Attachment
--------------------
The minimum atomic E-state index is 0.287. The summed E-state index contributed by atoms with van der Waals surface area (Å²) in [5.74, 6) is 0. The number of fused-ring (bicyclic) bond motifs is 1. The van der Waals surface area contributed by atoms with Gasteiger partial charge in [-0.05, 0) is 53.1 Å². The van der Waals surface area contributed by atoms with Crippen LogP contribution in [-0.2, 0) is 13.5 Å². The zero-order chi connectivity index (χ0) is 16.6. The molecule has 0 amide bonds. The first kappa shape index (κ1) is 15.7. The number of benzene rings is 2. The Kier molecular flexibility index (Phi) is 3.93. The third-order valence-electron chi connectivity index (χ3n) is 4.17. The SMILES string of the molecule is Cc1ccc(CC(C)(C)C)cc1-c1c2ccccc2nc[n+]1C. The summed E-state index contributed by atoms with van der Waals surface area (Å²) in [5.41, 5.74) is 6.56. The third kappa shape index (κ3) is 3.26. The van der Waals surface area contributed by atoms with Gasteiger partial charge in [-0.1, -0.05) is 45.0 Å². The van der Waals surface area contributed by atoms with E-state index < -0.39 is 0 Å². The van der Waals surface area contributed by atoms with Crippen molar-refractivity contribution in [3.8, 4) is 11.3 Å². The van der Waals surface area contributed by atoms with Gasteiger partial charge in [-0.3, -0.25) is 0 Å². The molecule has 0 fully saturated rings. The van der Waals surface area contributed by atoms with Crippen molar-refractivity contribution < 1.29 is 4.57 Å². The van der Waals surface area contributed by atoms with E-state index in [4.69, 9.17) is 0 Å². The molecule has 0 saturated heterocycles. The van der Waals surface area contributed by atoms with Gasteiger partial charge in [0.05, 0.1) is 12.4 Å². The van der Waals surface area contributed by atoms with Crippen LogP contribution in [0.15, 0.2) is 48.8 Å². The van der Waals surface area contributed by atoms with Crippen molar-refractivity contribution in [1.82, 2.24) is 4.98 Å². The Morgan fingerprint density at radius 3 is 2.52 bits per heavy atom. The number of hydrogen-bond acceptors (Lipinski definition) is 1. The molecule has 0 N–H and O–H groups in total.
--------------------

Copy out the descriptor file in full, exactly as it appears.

The minimum atomic E-state index is 0.287. The summed E-state index contributed by atoms with van der Waals surface area (Å²) in [5.74, 6) is 0. The number of fused-ring (bicyclic) bond motifs is 1. The van der Waals surface area contributed by atoms with Gasteiger partial charge in [-0.05, 0) is 53.1 Å². The van der Waals surface area contributed by atoms with Crippen LogP contribution in [-0.2, 0) is 13.5 Å². The zero-order chi connectivity index (χ0) is 16.6. The molecule has 0 amide bonds. The first kappa shape index (κ1) is 15.7. The number of benzene rings is 2. The Kier molecular flexibility index (Phi) is 3.93. The third-order valence-electron chi connectivity index (χ3n) is 4.17. The SMILES string of the molecule is Cc1ccc(CC(C)(C)C)cc1-c1c2ccccc2nc[n+]1C. The summed E-state index contributed by atoms with van der Waals surface area (Å²) in [5.41, 5.74) is 6.56. The third kappa shape index (κ3) is 3.26. The van der Waals surface area contributed by atoms with Gasteiger partial charge in [-0.1, -0.05) is 45.0 Å². The van der Waals surface area contributed by atoms with E-state index < -0.39 is 0 Å². The van der Waals surface area contributed by atoms with Crippen molar-refractivity contribution in [3.8, 4) is 11.3 Å². The van der Waals surface area contributed by atoms with Gasteiger partial charge in [-0.3, -0.25) is 0 Å². The molecule has 0 fully saturated rings. The van der Waals surface area contributed by atoms with Crippen molar-refractivity contribution < 1.29 is 4.57 Å². The van der Waals surface area contributed by atoms with E-state index in [4.69, 9.17) is 0 Å². The molecule has 0 saturated heterocycles. The van der Waals surface area contributed by atoms with Gasteiger partial charge in [0.05, 0.1) is 12.4 Å². The van der Waals surface area contributed by atoms with Crippen LogP contribution in [0.15, 0.2) is 48.8 Å². The van der Waals surface area contributed by atoms with Crippen molar-refractivity contribution in [1.82, 2.24) is 4.98 Å². The Morgan fingerprint density at radius 3 is 2.52 bits per heavy atom. The number of hydrogen-bond acceptors (Lipinski definition) is 1. The molecule has 0 N–H and O–H groups in total.